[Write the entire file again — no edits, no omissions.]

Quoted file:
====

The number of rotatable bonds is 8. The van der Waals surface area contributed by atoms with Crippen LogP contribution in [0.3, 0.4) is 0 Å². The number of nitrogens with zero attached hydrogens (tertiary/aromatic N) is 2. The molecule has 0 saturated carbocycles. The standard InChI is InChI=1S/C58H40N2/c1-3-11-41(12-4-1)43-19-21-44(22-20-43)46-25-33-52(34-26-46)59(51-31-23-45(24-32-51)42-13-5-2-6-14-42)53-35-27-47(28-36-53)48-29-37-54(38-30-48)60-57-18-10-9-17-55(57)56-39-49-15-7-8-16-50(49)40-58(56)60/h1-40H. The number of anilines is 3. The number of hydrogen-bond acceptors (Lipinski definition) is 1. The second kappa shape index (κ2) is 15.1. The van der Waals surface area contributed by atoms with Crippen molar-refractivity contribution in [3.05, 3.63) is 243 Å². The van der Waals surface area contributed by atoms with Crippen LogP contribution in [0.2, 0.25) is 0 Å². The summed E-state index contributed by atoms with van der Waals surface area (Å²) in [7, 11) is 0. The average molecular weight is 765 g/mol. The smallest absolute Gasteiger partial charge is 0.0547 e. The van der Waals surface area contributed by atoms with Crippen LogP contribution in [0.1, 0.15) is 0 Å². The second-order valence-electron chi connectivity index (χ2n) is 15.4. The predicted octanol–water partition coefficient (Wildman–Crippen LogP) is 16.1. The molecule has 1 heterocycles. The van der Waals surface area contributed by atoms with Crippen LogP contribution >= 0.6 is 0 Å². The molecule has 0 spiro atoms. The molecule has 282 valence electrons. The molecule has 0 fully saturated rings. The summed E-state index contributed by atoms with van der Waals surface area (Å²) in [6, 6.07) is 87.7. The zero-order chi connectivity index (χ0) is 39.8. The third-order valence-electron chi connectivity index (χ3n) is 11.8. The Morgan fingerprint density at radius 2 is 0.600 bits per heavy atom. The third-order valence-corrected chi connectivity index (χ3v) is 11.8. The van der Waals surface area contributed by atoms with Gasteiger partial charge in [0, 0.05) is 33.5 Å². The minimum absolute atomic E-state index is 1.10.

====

The number of rotatable bonds is 8. The van der Waals surface area contributed by atoms with Crippen LogP contribution in [0.3, 0.4) is 0 Å². The number of nitrogens with zero attached hydrogens (tertiary/aromatic N) is 2. The molecule has 0 saturated carbocycles. The standard InChI is InChI=1S/C58H40N2/c1-3-11-41(12-4-1)43-19-21-44(22-20-43)46-25-33-52(34-26-46)59(51-31-23-45(24-32-51)42-13-5-2-6-14-42)53-35-27-47(28-36-53)48-29-37-54(38-30-48)60-57-18-10-9-17-55(57)56-39-49-15-7-8-16-50(49)40-58(56)60/h1-40H. The number of anilines is 3. The number of hydrogen-bond acceptors (Lipinski definition) is 1. The second kappa shape index (κ2) is 15.1. The van der Waals surface area contributed by atoms with Crippen molar-refractivity contribution in [3.05, 3.63) is 243 Å². The van der Waals surface area contributed by atoms with Crippen LogP contribution in [0.2, 0.25) is 0 Å². The summed E-state index contributed by atoms with van der Waals surface area (Å²) in [7, 11) is 0. The average molecular weight is 765 g/mol. The smallest absolute Gasteiger partial charge is 0.0547 e. The van der Waals surface area contributed by atoms with Crippen LogP contribution in [0.1, 0.15) is 0 Å². The second-order valence-electron chi connectivity index (χ2n) is 15.4. The predicted octanol–water partition coefficient (Wildman–Crippen LogP) is 16.1. The molecule has 1 heterocycles. The van der Waals surface area contributed by atoms with Crippen LogP contribution >= 0.6 is 0 Å². The molecule has 0 spiro atoms. The molecule has 282 valence electrons. The molecule has 0 fully saturated rings. The summed E-state index contributed by atoms with van der Waals surface area (Å²) in [6, 6.07) is 87.7. The zero-order chi connectivity index (χ0) is 39.8. The third-order valence-electron chi connectivity index (χ3n) is 11.8. The Morgan fingerprint density at radius 2 is 0.600 bits per heavy atom. The third-order valence-corrected chi connectivity index (χ3v) is 11.8. The van der Waals surface area contributed by atoms with Gasteiger partial charge in [0, 0.05) is 33.5 Å². The minimum absolute atomic E-state index is 1.10.